Iconic Fuji-san

By Michael Barna, Friend of Japan House

Ask anyone to name the most iconic symbol of Japan and invariably, they will say Mt. Fuji. Towering over the country as its highest peak, the beauty of the almost perfect symmetry of its shape, and the contrast of its peaceful nature silently masking the power within, Fujisan has captivated the hearts and minds of artists, writers, geologists, and countless others who gaze upon it. While most often viewed from afar, for many, climbing its sacred slopes is one of the “must-do” activities when visiting Japan.

Mt. Fuji stands tall at 3, 776 meters (12,388 feet).

Being one never to shy away from challenges (I have completed an Olympic length triathlon, sat through thirteen Wagner Ring Cycles, backpacked rim-to-rim in the Grand Canyon), climbing Mt. Fuji has been on my bucket list since my first visit to Japan over 17 years ago. Since then, I have had a fascination with Mt. Fuji and my daily commute would not be complete if I were not searching for the elusive peak, often hidden among the clouds, approximately 50 miles away. Being disappointed that Fujisan was closed to hiking during last year’s pandemic, the trails were open this year and the opportunity to experience Fuji was beckoning, so naturally, I had to go.

My desire to summit Fuji was twofold; to cross off a bucket list item and to experience a part of Japan most would never be able to do. It would be a challenge of both physical and mental endurance to hike the approximately 12 miles round-trip, gaining over 4,500 ft. in elevation to a height of 12,388 ft. Despite the information claiming that ascending the trail does not require technical expertise and most everyone can reach the summit, one does not approach Fuji-san lightly. It is not a “walk in the park.” One must carefully prepare food and water for the journey, equipment to deal with cold and harsh temperatures at the top of the mountain in the early morning hours, and probably, and most importantly, one must prepare mentally to endure the hours of climbing.

On average, it takes about 7 hours to reach the summit and about 5 hours to descend.

It is easy to want to give in to the rigors of the climb. The slope is extremely rocky and steep, often requiring a bit of scrambling. The air gets thinner with each step higher and breathing becomes more labored. The lack of shade means one is relentlessly subjected to the blazing sun. And yet, step-by-step, mile-after-mile, one perseveres. And perhaps, if lucky, one can find a sense of calm and serenity in an almost Zen-like existence where your actions are guided by intuition rather than conscious thought. Slow, rhythmic breathing, coupled with short, methodical steps that calm the body rather than stress it was my key to enduring the climb.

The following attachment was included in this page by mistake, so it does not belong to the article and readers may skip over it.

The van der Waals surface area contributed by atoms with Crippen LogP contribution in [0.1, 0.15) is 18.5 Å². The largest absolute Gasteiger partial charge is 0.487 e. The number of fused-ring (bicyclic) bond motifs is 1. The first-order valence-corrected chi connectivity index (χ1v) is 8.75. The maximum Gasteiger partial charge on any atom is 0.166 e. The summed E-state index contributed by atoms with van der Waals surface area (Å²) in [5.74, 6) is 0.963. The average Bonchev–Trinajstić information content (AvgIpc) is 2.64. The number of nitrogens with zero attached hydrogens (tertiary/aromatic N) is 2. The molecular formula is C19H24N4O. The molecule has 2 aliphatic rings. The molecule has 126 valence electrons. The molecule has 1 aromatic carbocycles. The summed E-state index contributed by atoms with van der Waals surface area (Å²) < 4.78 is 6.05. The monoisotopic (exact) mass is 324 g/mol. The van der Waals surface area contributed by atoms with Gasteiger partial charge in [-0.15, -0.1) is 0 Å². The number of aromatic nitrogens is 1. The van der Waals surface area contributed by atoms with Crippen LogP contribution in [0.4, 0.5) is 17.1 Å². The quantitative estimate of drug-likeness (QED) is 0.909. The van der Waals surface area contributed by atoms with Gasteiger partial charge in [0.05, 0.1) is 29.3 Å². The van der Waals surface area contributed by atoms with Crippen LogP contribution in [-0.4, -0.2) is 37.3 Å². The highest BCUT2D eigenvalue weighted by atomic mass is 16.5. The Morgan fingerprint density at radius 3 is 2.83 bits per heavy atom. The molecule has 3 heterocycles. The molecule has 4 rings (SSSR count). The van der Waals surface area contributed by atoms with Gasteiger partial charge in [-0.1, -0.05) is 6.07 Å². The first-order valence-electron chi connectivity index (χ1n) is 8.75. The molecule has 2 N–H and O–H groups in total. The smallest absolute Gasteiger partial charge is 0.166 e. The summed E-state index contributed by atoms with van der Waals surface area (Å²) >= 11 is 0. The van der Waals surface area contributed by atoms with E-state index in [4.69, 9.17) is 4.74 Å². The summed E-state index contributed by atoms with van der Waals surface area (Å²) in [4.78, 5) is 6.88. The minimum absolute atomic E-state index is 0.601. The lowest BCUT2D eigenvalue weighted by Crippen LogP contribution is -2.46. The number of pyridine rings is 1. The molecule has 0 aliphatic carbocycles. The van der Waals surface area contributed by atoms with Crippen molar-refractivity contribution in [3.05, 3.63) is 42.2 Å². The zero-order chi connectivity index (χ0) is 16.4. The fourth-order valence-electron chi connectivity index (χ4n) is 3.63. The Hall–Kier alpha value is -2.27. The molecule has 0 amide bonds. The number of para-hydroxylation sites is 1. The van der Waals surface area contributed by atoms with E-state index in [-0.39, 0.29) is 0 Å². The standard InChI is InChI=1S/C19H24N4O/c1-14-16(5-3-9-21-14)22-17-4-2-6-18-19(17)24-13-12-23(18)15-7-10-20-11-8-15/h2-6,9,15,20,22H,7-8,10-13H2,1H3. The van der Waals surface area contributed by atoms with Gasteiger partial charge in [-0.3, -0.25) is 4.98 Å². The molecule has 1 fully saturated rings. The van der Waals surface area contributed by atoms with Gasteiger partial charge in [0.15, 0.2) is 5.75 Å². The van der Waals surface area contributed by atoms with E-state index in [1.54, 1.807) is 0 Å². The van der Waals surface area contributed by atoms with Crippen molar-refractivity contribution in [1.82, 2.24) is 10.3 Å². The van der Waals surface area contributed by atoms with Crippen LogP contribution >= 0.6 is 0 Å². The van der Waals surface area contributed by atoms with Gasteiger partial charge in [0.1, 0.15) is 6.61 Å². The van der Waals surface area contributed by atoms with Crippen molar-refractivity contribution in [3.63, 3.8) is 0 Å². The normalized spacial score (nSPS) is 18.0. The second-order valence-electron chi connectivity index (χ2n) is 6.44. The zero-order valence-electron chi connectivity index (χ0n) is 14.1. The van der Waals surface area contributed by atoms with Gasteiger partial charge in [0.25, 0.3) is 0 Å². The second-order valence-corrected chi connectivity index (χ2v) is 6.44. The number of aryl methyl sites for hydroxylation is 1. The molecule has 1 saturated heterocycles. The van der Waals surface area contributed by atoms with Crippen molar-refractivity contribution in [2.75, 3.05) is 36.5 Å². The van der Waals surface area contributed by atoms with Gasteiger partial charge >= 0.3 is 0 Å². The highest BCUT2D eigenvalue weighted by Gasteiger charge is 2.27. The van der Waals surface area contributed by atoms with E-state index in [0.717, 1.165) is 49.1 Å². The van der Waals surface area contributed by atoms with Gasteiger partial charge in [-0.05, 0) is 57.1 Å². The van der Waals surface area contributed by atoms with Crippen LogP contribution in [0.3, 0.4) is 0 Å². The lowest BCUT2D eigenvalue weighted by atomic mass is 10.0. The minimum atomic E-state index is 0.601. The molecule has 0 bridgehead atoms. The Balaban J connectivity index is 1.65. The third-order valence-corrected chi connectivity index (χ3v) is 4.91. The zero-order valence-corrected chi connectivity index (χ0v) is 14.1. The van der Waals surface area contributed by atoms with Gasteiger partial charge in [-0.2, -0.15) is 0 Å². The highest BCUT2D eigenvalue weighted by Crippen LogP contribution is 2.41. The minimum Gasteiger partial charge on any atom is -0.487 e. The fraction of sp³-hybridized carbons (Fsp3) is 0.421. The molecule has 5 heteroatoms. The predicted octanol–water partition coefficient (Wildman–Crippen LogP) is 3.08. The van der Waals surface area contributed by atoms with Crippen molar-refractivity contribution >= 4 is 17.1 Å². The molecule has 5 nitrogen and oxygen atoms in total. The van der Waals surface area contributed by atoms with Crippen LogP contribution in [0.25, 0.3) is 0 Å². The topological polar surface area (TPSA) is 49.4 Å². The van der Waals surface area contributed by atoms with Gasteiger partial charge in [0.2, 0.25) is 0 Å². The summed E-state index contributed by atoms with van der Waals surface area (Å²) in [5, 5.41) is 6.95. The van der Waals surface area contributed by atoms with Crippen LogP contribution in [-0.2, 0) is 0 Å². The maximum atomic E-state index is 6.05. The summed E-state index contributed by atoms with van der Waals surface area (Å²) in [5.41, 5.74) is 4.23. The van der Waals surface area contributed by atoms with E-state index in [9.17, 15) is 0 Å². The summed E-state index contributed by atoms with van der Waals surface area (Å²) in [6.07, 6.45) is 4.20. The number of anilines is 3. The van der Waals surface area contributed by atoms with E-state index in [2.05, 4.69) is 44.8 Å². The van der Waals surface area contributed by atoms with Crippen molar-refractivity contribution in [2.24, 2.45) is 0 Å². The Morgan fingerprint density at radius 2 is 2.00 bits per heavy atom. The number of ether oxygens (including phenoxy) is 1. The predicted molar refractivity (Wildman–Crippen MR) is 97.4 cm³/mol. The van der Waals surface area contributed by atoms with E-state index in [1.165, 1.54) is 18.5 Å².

Yet, despite looking up and ahead to see only the top of the mountain and a seemingly endless rocky trail, one can turn around and appreciate the view of Japan at your feet, the intense colors of the volcanic soil, the ever-changing cloud formations as they dart around the mountain, and the peacefulness. The quiet solitude, even with other people around, seems reverential and meditative.

Curiously, I thought of the tea ceremony while climbing. Not only is it a time to fully explore many of one’s senses, but I reflected on the idea that each tea bowl carries the experience of every person who has ever used that vessel, and similarly, Mt. Fuji carries the experiences of each person who has ever climbed up its steep slopes. And with each step, I too, added to the history and spirit of those that had gone before me for thousands of years.

Reaching the top was met with both a sense of relief and exhilaration. Joined with hundreds of other people in the darkness of night, awaiting the sunrise, people huddled together in the frigid cold and blustery winds awaiting the first signs of light from the East. Eventually, the mists and clouds surrounding the summit gave way to the sun rising above the clouds far below, and the cheer of greeting the new day was shared by all. We had braved the final kilometers of hiking in the dark, the bone-chilling winds and the near-freezing temperatures to be in a special place that most people will never experience. The sunrise was enough to bring tears to my eyes for having the privilege to be in this space at this moment, and I gave silent thanks for being able to witness and savor the moment. The sweat and struggle of the journey was replaced with the awe and beauty of nature unfolding before us and we were all experiencing a moment never to be recreated again.

Perhaps climbing Mt. Fuji is a metaphor . I have often reflected on the transition from a relatively quiet Midwestern existence to moving and living in arguably the world’s largest megalopolis and adjusting to a new culture. It was not without its challenges. What was easy and comfortable back in the US was now new and unusual. The struggles of communicating and doing daily chores was real. But, like climbing Fujisan, step-by-step, struggling for air in the freezing cold up the steep slopes, one acclimates. One prepares and then accepts the challenges as best as one can. One takes a deep breath and takes small, measured steps. One adapts. One makes progress. And eventually, little-by-little, we succeed. We reach the summit and look back from where you were far below and compare it to where you are now. One looks around and sees the horizon and the possibilities. And, like being atop Mt. Fuji, the view is wonderful!

Michael takes a selfie at the Mt. Fuji Automated Weather Station!